Canto 1 Purgatory: Humility

Whether you believe in Purgatory or not doesn’t matter to the reader of the Divine Comedy. The point of Purgatory in the Divine Comedy is the reality of God’s love, the ascent, restoration, grace, and the way of suffering, which leads to redemption.

Dante just journeyed from hell, the land of hopelessness to Purgatory, the ascent toward God. It is an ascent toward hope, an ascent of healing. The crooked soul made straight. Purgatory is the infirmary for the one who repents, for the one who was a slave to sin, to distorted desires and fears.

Do we begin our way of repentance in the embrace of Pride? Or in humility?

Pride admits nothing. It will not admit the truth about ourselves. That we are sinners. That something is wrong. That something bent within us needs to be straightened. Does not admit that we need forgiveness or that others should be forgiven.

Humility admits these things. Admits that a hurting, wounded, broken soul needs help and cannot go on, cannot be stuck in the dark wood.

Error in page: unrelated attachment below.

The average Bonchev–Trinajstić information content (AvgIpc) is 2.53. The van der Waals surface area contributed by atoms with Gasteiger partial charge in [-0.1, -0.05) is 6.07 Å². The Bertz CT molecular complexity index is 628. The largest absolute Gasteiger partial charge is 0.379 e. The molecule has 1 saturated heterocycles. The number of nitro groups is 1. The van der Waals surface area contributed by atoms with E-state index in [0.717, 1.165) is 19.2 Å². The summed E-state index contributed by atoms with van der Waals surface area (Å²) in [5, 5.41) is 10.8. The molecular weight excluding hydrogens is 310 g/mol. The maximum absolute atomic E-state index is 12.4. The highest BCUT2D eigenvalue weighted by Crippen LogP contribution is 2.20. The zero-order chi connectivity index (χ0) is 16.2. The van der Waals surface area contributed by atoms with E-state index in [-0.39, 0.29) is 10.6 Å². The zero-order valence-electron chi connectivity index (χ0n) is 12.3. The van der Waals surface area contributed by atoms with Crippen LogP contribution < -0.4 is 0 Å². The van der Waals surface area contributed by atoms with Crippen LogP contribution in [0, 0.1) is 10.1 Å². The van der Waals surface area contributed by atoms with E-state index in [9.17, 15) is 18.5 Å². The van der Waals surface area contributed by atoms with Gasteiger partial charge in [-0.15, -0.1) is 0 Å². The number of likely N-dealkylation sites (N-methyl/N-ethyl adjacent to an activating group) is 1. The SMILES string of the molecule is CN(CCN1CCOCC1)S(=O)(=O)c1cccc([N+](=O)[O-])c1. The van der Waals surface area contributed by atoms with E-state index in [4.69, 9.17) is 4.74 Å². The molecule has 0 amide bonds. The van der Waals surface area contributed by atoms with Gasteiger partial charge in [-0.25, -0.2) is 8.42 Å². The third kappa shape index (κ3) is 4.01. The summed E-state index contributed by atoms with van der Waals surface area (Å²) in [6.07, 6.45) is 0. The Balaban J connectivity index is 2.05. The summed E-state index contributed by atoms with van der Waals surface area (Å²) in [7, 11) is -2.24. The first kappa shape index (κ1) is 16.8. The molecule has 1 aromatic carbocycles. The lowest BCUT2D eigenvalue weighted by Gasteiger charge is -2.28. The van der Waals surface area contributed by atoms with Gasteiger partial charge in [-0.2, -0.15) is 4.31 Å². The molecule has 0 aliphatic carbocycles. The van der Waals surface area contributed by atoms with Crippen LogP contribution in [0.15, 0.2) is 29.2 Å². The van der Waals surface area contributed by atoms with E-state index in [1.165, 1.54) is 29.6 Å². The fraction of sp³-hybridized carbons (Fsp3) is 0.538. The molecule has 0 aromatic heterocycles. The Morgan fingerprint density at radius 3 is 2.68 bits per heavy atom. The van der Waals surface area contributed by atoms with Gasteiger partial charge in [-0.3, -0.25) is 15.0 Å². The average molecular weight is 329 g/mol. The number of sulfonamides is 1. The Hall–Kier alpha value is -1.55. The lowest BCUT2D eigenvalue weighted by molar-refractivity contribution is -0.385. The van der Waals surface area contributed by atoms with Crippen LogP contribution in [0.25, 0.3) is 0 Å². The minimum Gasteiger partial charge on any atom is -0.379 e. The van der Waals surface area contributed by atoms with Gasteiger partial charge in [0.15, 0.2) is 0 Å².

At the end of the first Canto of Purgatory, Virgil wipes the grime and tears off of Dante’s face and girds him with a reed from the shore of the mountain of Purgatory. The reed represents humility. Scripture says, “a bruised reed he shall not harm.” We are all weak. But when willing to ascend with Christ, we move toward healing and wholeness.

The ascent with Christ pains us, but it is necessary. We cannot remain the same to be made whole, made as we truly are meant to be. Free. Our freedom of will causes us much suffering and pain. We love the wrong things too much or the right things in a distorted way. Yet, there is hope for the weak soul. Admitting who we are–broken and weak, but doing something about it. Asking for grace and humility to move ahead again and not be stuck. To walk with Christ though it will be painful, yet glorious. Our desires are not bad things, only distorted. When our will conforms with God’s will, there is our freedom.

It takes great humility to admit something is wrong and to ask for the grace to press on and be transformed. We are all in the infirmary when we are seeking God’s will, whether fervently or occasionally. We press on with vigor sometimes and other times not at all. God give us the strength to ascend the holy hill with you and be refined and restored again.

(Several insights gleaned from conversations with Dr. Matt Moser, notes from Tony Esolen and Rod Dreher. And from Jon Foreman music.)

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